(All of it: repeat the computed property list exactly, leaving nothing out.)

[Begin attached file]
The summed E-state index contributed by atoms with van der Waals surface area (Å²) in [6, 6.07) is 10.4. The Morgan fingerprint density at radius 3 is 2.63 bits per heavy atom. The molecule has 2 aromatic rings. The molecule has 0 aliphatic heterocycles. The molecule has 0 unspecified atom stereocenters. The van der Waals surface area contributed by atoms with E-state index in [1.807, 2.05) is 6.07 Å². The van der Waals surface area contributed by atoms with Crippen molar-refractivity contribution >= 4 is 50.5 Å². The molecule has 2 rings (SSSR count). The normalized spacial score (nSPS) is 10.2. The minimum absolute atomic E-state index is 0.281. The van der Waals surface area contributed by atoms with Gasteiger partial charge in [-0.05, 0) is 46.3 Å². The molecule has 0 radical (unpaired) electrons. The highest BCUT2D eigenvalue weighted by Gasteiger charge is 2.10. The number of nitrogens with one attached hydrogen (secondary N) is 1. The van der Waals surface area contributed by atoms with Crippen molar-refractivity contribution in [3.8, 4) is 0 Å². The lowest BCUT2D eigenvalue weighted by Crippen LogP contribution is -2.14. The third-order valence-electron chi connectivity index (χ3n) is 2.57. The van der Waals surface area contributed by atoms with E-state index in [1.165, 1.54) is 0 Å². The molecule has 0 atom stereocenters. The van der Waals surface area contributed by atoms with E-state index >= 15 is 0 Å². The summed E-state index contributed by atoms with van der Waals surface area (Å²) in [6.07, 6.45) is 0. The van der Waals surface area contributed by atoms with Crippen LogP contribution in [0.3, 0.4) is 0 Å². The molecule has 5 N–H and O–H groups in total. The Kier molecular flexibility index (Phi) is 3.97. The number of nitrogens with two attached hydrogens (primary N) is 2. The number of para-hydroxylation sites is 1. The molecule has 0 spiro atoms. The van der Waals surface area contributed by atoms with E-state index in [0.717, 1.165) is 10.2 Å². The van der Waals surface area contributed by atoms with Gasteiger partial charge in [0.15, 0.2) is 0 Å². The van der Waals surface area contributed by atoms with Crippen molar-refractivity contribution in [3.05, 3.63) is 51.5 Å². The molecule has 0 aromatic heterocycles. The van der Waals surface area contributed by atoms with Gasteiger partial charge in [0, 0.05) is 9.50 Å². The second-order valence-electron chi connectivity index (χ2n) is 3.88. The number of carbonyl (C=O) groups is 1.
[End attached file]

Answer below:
The summed E-state index contributed by atoms with van der Waals surface area (Å²) in [6, 6.07) is 10.4. The Morgan fingerprint density at radius 3 is 2.63 bits per heavy atom. The molecule has 2 aromatic rings. The molecule has 0 aliphatic heterocycles. The molecule has 0 unspecified atom stereocenters. The van der Waals surface area contributed by atoms with E-state index in [1.807, 2.05) is 6.07 Å². The van der Waals surface area contributed by atoms with Crippen molar-refractivity contribution >= 4 is 50.5 Å². The molecule has 2 rings (SSSR count). The normalized spacial score (nSPS) is 10.2. The minimum absolute atomic E-state index is 0.281. The van der Waals surface area contributed by atoms with Gasteiger partial charge in [-0.05, 0) is 46.3 Å². The molecule has 0 radical (unpaired) electrons. The highest BCUT2D eigenvalue weighted by Gasteiger charge is 2.10. The number of nitrogens with one attached hydrogen (secondary N) is 1. The van der Waals surface area contributed by atoms with Crippen molar-refractivity contribution in [3.8, 4) is 0 Å². The lowest BCUT2D eigenvalue weighted by Crippen LogP contribution is -2.14. The third-order valence-electron chi connectivity index (χ3n) is 2.57. The van der Waals surface area contributed by atoms with E-state index in [1.165, 1.54) is 0 Å². The molecule has 0 atom stereocenters. The van der Waals surface area contributed by atoms with E-state index >= 15 is 0 Å². The summed E-state index contributed by atoms with van der Waals surface area (Å²) in [6.07, 6.45) is 0. The van der Waals surface area contributed by atoms with Crippen LogP contribution in [0.3, 0.4) is 0 Å². The molecule has 5 N–H and O–H groups in total. The Kier molecular flexibility index (Phi) is 3.97. The number of nitrogens with two attached hydrogens (primary N) is 2. The number of para-hydroxylation sites is 1. The molecule has 0 spiro atoms. The van der Waals surface area contributed by atoms with E-state index in [0.717, 1.165) is 10.2 Å². The van der Waals surface area contributed by atoms with Gasteiger partial charge in [0.15, 0.2) is 0 Å². The van der Waals surface area contributed by atoms with Crippen molar-refractivity contribution in [3.05, 3.63) is 51.5 Å². The molecule has 0 aromatic heterocycles. The van der Waals surface area contributed by atoms with Gasteiger partial charge in [0, 0.05) is 9.50 Å². The second-order valence-electron chi connectivity index (χ2n) is 3.88. The number of carbonyl (C=O) groups is 1.